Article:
Most of all, digital technologies, including Al, have transformed the cultural scene profoundly. New forms of creation, production, distribution, and access have revolutionized entire cultural industries, such as music and film, in a process that has affected both the Global North and South (UNESCO, 2016). As Al is directly connected to the growth of computers, it is especially natural for digital game companies to utilize Al to create and play games, which means that Al and digital games have had a long history together (Yannakakis and Togelius, 2018). Employing more Al practitioners than any other, the digital game industry is enjoying a screaming success. Al’s role in this success of digital games is critical; “its use is essential to producing the needed intelligent behavior on the part of the virtual characters who populate the games” (Franklin, 2014, 24). One of the exemplary cases is Pokémon GO, which quickly became a global phenomenon when the game was released in July 2016. Ever since, many people on the planet have enjoyed this new augmented reality (AR) mobile game where players capture pocket monsters using a GPS map on their smartphone and their phone’s built-in camera. Pokémon GO allows players to scour the real world for characters, including the yellow monster Pikachu, the franchise’s mascot (Mochizuki, 2016). While Pokémon GO itself was not much supported by Al, Niantic— the maker of Pokémon GO, now owned by Google—is reportedly using input from players along with some software-side Al to begin creating AR maps of the real world;
The basic procedure for the capture is as follows; players use Pokémon GO’s AR mode to catch Pokemon against a backdrop of the real world around them, and their smartphones’ cameras capture that world. Niantic’s software interprets what the user’s smartphone camera is seeing in order to parse real-world objects and landmarks, then maps out their geometry and dimensions in relation to the space around them. It’s possible that previous data on known landmarks could be used to enhance this processing. In any case, once an area has been sufficiently well-captured by multiple players and examined multiple times by Niantic’s Al, there is enough data on that space and the things in it to tell what’s fixed to the landscape, what comes and goes, and who the living creatures are, allowing Niantic to develop an AR experience around those factors [regardless of privacy issues].
This example shows that the growing use of Al has been visible in the media and cultural industries. As briefly discussed in Chapter 1, Al “seems to be suited to the specific requirements of the creative industries that is currently profoundly changing prevailing paradigms” (Caramiaux et al., 2019, 6). In several fields of popular culture, cultural creators, such as producers, directors, and designers have used Al to drastically enhance the experience of playing and watching, “resulting in increased popularity and soaring profits” (Klinenberg and Benzecry, 2005, 9).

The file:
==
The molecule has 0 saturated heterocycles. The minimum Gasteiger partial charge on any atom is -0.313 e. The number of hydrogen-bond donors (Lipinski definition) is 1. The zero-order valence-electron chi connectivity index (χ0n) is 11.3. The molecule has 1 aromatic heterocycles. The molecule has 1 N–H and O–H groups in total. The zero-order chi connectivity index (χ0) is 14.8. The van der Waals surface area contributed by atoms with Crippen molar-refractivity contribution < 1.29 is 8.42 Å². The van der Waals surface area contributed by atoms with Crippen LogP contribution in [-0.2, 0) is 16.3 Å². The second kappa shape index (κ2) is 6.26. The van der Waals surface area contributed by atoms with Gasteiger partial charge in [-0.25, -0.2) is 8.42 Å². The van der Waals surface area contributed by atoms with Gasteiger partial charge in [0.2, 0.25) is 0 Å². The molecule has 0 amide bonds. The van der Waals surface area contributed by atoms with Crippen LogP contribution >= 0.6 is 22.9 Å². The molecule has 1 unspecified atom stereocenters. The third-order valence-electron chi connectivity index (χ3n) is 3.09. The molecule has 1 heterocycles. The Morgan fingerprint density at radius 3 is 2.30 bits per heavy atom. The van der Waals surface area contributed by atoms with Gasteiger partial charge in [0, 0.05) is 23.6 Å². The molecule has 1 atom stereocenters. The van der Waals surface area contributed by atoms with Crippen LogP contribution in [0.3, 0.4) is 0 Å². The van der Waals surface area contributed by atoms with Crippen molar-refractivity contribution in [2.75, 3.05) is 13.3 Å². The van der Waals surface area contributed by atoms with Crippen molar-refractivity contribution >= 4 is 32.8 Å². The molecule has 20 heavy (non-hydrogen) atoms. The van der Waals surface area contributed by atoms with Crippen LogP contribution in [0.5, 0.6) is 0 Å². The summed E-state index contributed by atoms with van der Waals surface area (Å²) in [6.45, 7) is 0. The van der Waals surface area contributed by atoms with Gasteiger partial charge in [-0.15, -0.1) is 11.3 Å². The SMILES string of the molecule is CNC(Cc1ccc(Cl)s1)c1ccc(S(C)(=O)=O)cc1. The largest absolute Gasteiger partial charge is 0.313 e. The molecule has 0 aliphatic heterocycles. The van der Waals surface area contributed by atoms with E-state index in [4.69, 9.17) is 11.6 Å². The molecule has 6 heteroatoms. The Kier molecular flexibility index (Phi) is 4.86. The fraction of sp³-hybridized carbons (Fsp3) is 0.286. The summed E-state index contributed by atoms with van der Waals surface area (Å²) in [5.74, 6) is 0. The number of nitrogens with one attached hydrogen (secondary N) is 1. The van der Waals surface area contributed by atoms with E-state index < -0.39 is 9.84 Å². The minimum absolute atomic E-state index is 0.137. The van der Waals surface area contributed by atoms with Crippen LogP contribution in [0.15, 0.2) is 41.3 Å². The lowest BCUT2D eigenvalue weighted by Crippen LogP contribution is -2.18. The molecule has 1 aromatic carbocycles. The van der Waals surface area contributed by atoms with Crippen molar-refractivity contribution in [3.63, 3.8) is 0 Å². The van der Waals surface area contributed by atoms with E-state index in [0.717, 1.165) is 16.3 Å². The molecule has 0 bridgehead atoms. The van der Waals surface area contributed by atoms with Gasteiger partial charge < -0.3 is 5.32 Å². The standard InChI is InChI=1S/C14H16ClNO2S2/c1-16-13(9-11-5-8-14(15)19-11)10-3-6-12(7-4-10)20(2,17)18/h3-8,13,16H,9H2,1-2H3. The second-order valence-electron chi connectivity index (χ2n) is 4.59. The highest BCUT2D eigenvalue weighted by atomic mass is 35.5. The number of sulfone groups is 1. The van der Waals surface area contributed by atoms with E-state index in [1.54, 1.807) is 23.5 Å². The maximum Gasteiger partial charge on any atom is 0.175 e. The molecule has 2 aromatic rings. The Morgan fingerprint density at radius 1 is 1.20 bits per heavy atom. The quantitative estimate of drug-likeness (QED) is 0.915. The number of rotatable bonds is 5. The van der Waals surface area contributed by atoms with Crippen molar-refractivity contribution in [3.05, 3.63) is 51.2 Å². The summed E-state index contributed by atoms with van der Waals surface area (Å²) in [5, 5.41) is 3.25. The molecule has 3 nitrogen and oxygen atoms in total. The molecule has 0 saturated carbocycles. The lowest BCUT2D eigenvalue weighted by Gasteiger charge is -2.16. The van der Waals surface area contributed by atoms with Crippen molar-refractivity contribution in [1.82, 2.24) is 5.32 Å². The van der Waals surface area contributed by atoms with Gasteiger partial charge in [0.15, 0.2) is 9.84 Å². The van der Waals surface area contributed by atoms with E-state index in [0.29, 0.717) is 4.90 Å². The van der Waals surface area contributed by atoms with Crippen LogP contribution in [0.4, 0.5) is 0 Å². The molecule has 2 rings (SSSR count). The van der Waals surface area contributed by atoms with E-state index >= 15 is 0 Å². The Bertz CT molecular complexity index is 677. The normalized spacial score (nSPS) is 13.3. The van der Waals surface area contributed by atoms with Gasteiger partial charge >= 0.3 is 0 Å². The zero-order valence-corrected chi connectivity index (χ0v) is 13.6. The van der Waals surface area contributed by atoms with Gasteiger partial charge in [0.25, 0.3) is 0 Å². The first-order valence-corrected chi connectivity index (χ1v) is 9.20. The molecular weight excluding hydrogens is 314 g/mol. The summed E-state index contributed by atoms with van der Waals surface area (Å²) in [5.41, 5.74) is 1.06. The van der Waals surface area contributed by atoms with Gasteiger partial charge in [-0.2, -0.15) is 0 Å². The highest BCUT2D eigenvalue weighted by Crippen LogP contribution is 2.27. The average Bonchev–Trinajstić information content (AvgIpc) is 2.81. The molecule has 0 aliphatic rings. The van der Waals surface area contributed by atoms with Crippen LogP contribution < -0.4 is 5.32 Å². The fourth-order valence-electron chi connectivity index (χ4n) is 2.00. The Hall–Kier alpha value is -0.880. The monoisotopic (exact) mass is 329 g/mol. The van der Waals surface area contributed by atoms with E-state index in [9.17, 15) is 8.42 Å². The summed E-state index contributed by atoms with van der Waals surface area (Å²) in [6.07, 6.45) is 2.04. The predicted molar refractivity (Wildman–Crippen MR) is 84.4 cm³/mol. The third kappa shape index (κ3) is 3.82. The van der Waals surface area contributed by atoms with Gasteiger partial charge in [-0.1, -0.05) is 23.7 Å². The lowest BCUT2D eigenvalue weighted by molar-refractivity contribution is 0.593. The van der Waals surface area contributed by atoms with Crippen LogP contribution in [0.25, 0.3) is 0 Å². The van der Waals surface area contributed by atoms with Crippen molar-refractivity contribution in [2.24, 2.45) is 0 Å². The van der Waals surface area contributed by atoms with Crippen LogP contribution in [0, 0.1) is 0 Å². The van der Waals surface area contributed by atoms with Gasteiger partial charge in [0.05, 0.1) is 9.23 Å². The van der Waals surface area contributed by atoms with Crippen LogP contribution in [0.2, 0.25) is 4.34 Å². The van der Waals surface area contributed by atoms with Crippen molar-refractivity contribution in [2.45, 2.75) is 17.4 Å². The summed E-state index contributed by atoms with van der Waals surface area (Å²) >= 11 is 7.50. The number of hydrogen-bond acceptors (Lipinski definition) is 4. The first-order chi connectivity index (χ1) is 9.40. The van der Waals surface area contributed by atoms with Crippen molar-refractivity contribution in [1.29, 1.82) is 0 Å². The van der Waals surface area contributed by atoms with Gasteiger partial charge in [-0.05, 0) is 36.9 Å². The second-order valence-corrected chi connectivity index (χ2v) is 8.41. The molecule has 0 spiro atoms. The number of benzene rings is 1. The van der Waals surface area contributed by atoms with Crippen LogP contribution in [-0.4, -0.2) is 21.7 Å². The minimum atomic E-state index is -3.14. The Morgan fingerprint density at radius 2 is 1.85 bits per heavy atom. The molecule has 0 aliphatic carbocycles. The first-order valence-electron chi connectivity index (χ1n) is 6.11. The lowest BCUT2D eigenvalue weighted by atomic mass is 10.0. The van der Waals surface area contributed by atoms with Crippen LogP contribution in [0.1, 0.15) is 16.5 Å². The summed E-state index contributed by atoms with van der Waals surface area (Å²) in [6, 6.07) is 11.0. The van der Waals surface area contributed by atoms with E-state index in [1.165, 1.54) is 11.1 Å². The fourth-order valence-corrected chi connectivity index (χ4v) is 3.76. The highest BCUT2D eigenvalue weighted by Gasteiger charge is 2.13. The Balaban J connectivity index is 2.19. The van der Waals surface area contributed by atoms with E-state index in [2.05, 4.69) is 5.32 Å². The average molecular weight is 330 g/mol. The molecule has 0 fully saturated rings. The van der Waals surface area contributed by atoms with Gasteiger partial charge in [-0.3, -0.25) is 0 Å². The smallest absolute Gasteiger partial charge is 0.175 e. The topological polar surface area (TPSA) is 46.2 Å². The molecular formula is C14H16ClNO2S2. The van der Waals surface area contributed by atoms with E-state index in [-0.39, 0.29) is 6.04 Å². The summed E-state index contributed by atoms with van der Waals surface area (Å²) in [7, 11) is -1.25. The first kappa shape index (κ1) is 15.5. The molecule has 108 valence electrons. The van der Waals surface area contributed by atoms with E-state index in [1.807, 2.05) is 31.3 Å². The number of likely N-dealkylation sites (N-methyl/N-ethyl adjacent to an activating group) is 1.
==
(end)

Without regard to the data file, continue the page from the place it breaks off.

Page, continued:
After analyzing the convergence of Al and photography, Manovich (2018, 12-14) especially points out, Al plays a pivotal role in culture, increasingly influencing our cultural choices, behaviors, and imaginations. For example,
It is used to recommend photos, videos, music, and other media. Al is also used to suggest people we should follow on social networks, to automatically beautify selfies and edit user photos to fit the norms of good photography, and to generate and control characters in computer games.
Cultural use of Al goes beyond photography, as this new kind of trend includes music recommendations in Spotify, iTunes, and other music services that automatically edit a user’s raw video to create short films in a range of styles and the creation of new fashion items and styles as Amazon already plans and actualizes (Shah, 2017). Al provides people options to automate their aesthetic choices (via recommendation engines). It assists in certain areas of production. In the near future, “it will play a larger part in professional cultural production. Its use of helping to design fashion items, logos, music, TV commercials, and works in other areas of culture is already growing” (Manovich, 2018, 159). It is logical to think that
any area of cultural production which either follows explicit rules or has systematic patterns can be in principle automated. Thus, many commercial cultural areas such as TV dramas, romance novels, professional photography, music video, news stories, website and graphic design, and residential architecture are suitable for automation. For example, we can teach computers to write TV drama scripts, do food photography, or compose news stories in many genres (so far, Al systems are only used to automatically compose sports and business stories).
(Manovich, 2018, 173)
The encounters of Al with popular culture are increasing. In the future, it will not be dicey to claim that almost all cultural products, from literature to audio-visual culture, can be created or at least touched by AL
Al, as with several previous digital technologies, creates both opportunities and threats for major media corporations and consumers. As usual, only a handful of digital platforms are able to develop and control the Al-driven cultural market and increase their presence in the cultural industries. Again,
Al and cultural production 59 they have heavily invested in developing synergistic relationships between their various media holdings, integrating their production processes into convergence systems that yield content for different outlets, cross-promoting programs in different media, and establishing lines of vertical and horizontal integration in the cultural industries (Klinenberg, 2000; cited in Klinenberg and Benzecry, 2005, 8-9). The adoption of Al in cultural production is more complicated than expected. Both the Global North and the Global South have advanced cultural production, regardless of some tangible gaps due to their level of knowledge, know-how, techniques, capital, and manpower. Here I discuss the production of cultural content in several major cultural areas, both in the Global North and Global South, to demonstrate the role of Al in cultural industries around the globe.